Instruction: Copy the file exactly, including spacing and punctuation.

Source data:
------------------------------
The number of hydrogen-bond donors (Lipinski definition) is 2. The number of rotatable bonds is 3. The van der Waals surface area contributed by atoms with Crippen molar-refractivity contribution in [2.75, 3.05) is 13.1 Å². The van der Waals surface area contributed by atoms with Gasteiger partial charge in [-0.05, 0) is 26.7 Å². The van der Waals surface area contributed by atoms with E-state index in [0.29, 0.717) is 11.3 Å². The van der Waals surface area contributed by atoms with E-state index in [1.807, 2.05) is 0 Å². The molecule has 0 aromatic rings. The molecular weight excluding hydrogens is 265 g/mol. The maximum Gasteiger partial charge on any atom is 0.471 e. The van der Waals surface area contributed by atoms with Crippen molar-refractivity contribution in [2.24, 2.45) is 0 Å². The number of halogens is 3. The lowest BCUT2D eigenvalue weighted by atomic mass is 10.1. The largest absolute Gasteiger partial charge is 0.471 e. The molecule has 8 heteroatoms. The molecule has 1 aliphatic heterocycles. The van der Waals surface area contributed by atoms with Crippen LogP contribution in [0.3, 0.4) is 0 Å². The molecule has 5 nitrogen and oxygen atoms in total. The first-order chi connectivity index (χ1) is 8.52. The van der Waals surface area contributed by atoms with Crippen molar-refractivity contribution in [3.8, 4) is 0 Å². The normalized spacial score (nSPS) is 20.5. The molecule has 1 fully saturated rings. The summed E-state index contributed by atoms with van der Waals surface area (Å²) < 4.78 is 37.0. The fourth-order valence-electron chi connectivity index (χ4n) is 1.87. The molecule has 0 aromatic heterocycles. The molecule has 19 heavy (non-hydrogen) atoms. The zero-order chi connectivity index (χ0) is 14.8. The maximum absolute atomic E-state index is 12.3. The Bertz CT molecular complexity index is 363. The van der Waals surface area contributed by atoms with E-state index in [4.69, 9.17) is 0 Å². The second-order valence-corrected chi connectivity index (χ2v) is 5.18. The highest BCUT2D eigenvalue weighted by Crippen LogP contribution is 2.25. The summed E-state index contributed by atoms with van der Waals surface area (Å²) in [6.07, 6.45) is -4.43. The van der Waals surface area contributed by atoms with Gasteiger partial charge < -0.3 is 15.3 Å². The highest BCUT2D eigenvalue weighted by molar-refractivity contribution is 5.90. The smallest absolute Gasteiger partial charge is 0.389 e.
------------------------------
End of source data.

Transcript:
The number of hydrogen-bond donors (Lipinski definition) is 2. The number of rotatable bonds is 3. The van der Waals surface area contributed by atoms with Crippen molar-refractivity contribution in [2.75, 3.05) is 13.1 Å². The van der Waals surface area contributed by atoms with Gasteiger partial charge in [-0.05, 0) is 26.7 Å². The van der Waals surface area contributed by atoms with E-state index in [0.29, 0.717) is 11.3 Å². The van der Waals surface area contributed by atoms with E-state index in [1.807, 2.05) is 0 Å². The molecule has 0 aromatic rings. The molecular weight excluding hydrogens is 265 g/mol. The maximum Gasteiger partial charge on any atom is 0.471 e. The van der Waals surface area contributed by atoms with Crippen molar-refractivity contribution in [2.24, 2.45) is 0 Å². The number of halogens is 3. The lowest BCUT2D eigenvalue weighted by atomic mass is 10.1. The largest absolute Gasteiger partial charge is 0.471 e. The molecule has 8 heteroatoms. The molecule has 1 aliphatic heterocycles. The van der Waals surface area contributed by atoms with Crippen LogP contribution in [0.3, 0.4) is 0 Å². The molecule has 5 nitrogen and oxygen atoms in total. The first-order chi connectivity index (χ1) is 8.52. The van der Waals surface area contributed by atoms with Crippen molar-refractivity contribution in [3.8, 4) is 0 Å². The normalized spacial score (nSPS) is 20.5. The molecule has 1 fully saturated rings. The summed E-state index contributed by atoms with van der Waals surface area (Å²) < 4.78 is 37.0. The fourth-order valence-electron chi connectivity index (χ4n) is 1.87. The molecule has 0 aromatic heterocycles. The molecule has 19 heavy (non-hydrogen) atoms. The zero-order chi connectivity index (χ0) is 14.8. The maximum absolute atomic E-state index is 12.3. The Bertz CT molecular complexity index is 363. The van der Waals surface area contributed by atoms with E-state index in [4.69, 9.17) is 0 Å². The second-order valence-corrected chi connectivity index (χ2v) is 5.18. The highest BCUT2D eigenvalue weighted by Crippen LogP contribution is 2.25. The summed E-state index contributed by atoms with van der Waals surface area (Å²) in [6.07, 6.45) is -4.43. The van der Waals surface area contributed by atoms with Gasteiger partial charge < -0.3 is 15.3 Å². The highest BCUT2D eigenvalue weighted by molar-refractivity contribution is 5.90. The smallest absolute Gasteiger partial charge is 0.389 e.